"Pela Vision’s 100% biodegradable sunglasses are made with flax straw material and cellulose acetate derived from cotton and wood (renewable biopolymers). Pela Vision’s sunglasses are unique in that both the frames as well as the CAT 3 UV400 lenses will biodegrade in landfill environments."

Sustainable Jungle

"Pela’s frames are BPA and phthalate-free. They’re made of Flaxetate, which is 100% biodegradable Italian acetate mixed with flax shives. The UV 400 category 2 and 3 lenses are not compostable yet but are certified biobased.

Because it’s not entirely compostable…yet, the Pela 360 program allows you to return your unwanted sunglasses to be given to someone in need or recycled into a new pair. They write, “Are these sunglasses perfectly zero-waste? Nope, but they’re better than everything else out there.”

Biome Stores

"Pela believe that technology exists to make everyday products without everyday waste. Pela was inspired by the Spanish word that can mean peel or to peel. Their thought process was, what if you could guard your "Apple" with a natural "peel" and hence Pela was born! Pela's co-founder, Jeremy Lang, created the proprietary blend of starch-based elastomer with flax shive that has now created thousands of phone cases all over the world. Transferring their attention to eyewear, commenting that it's been a labour of love, getting rid of traditional hinges, and metal bits to ensure that they have perfected a sustainable pair of frames that will completely biodegrade in a landfill. They call this a "graceful end of life".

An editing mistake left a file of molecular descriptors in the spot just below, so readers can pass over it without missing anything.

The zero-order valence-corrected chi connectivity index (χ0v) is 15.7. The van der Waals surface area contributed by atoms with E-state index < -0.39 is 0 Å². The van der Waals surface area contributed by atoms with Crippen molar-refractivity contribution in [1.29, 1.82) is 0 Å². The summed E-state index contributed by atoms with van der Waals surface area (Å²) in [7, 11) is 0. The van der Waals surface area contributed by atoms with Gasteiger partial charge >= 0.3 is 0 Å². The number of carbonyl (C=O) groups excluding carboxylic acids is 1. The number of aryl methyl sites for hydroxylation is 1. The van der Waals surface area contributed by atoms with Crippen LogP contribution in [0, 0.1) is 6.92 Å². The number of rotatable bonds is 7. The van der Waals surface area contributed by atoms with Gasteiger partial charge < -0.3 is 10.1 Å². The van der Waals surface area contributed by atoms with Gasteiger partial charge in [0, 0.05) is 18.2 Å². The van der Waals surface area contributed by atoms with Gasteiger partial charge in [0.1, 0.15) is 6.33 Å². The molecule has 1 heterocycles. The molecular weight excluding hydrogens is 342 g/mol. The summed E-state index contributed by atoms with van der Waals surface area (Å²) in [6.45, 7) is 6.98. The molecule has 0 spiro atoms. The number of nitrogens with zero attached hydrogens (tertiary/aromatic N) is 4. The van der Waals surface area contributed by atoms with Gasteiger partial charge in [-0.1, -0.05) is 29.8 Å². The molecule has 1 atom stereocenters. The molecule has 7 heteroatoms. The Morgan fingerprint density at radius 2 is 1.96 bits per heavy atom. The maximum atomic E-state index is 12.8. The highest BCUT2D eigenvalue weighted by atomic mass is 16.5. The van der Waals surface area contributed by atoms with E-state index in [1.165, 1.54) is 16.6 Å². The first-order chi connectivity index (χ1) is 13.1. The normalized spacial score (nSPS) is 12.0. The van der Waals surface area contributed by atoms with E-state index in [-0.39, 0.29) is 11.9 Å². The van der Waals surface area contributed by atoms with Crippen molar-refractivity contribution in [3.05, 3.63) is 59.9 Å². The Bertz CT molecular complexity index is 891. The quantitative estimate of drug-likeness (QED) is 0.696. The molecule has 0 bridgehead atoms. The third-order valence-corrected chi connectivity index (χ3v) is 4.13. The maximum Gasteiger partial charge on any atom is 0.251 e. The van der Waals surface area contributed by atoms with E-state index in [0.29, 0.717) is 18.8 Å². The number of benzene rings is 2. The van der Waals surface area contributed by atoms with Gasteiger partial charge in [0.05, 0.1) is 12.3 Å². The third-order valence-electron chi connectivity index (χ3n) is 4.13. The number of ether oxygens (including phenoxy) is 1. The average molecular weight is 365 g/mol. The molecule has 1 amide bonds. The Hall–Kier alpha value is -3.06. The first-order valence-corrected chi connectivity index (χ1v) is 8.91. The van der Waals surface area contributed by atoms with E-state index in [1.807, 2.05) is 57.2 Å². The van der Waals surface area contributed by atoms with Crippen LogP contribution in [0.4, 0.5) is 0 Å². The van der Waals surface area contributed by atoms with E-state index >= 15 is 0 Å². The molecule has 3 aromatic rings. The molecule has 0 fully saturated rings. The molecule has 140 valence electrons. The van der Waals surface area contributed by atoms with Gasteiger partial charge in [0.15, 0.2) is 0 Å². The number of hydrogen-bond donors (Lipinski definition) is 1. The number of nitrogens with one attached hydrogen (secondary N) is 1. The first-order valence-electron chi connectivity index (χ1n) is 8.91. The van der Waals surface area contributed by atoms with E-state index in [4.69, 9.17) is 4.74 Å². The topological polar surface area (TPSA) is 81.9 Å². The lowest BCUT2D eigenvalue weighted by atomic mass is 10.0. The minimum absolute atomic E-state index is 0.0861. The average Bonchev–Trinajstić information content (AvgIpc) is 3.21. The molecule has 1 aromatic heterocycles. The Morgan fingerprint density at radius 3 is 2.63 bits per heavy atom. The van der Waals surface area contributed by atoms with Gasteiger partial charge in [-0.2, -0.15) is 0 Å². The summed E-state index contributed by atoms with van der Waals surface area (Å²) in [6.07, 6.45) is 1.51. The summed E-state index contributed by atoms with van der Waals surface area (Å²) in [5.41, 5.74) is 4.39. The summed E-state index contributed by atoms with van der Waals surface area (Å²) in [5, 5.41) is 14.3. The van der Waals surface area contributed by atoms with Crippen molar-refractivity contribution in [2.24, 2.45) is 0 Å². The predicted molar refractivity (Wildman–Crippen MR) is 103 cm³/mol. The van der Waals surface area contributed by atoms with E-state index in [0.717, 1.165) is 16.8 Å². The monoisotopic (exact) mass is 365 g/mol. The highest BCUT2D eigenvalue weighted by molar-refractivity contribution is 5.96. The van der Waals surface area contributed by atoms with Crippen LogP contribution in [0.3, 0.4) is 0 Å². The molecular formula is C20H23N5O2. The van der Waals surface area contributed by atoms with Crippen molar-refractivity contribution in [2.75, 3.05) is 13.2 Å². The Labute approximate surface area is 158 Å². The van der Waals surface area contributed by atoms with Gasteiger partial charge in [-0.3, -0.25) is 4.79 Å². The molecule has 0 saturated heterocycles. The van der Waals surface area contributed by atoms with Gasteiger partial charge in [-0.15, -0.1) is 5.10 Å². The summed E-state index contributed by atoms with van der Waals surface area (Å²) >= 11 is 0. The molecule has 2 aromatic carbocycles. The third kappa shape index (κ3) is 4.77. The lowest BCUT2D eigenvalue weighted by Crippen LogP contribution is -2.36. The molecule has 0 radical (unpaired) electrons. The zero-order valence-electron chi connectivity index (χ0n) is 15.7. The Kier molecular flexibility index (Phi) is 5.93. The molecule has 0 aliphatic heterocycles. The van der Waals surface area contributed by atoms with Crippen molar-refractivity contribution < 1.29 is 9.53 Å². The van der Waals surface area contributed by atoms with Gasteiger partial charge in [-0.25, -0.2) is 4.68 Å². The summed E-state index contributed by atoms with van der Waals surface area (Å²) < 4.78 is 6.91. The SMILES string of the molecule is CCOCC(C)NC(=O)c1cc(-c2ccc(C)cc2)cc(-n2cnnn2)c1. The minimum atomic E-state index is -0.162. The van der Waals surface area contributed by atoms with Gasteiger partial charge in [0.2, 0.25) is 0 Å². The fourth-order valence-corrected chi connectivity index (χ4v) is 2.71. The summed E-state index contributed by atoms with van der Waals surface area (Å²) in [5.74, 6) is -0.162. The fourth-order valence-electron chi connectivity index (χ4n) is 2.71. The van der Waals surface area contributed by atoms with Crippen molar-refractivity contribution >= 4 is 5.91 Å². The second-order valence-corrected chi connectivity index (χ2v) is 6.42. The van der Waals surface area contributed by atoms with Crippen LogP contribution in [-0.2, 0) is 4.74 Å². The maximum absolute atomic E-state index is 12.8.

Flora and Fauna

"Pela has created the world’s first 100% biodegradable pair of sunglasses. The frame and lenses are both biodegradable and will break down completely in landfill, as per ISO15985 and ASTM D5511 standards. Alternatively, you can send them back to us at F&F and we'll get them to Pela where they get recycled. Note: they don't break down in compost."

"Pela Vision is the world’s first 100% biodegradable pair of sunglasses. At the end of their life, even the lenses will break down and not harm the earth!"


"They started with biodegradable phone cases, and have now expanded to sunglasses. Their frames are made from 100% biodegradeable Italian acetate mixed with flax shives (Flaxetate). The lenses are certified bio based with CAT 2/3 UV400 protection. When you’re done with them, you can send them back to Pela, where they will either be cleaned them up and given to someone in need, turned into new products, or composted through their Pela 360 program."

Endless also tried

One USA business called Endless spelt out the Pela credentials and seemed to get a little further than us in terms of useful information regarding their broader sustainability credentials. In the end however, the question about end of life - biodegradability - is the platform on which the glasses are marketed and it remains unanswered, unsubstantiated and undeliverable. But you decide. 

Something incorrect here? Suggest an update below: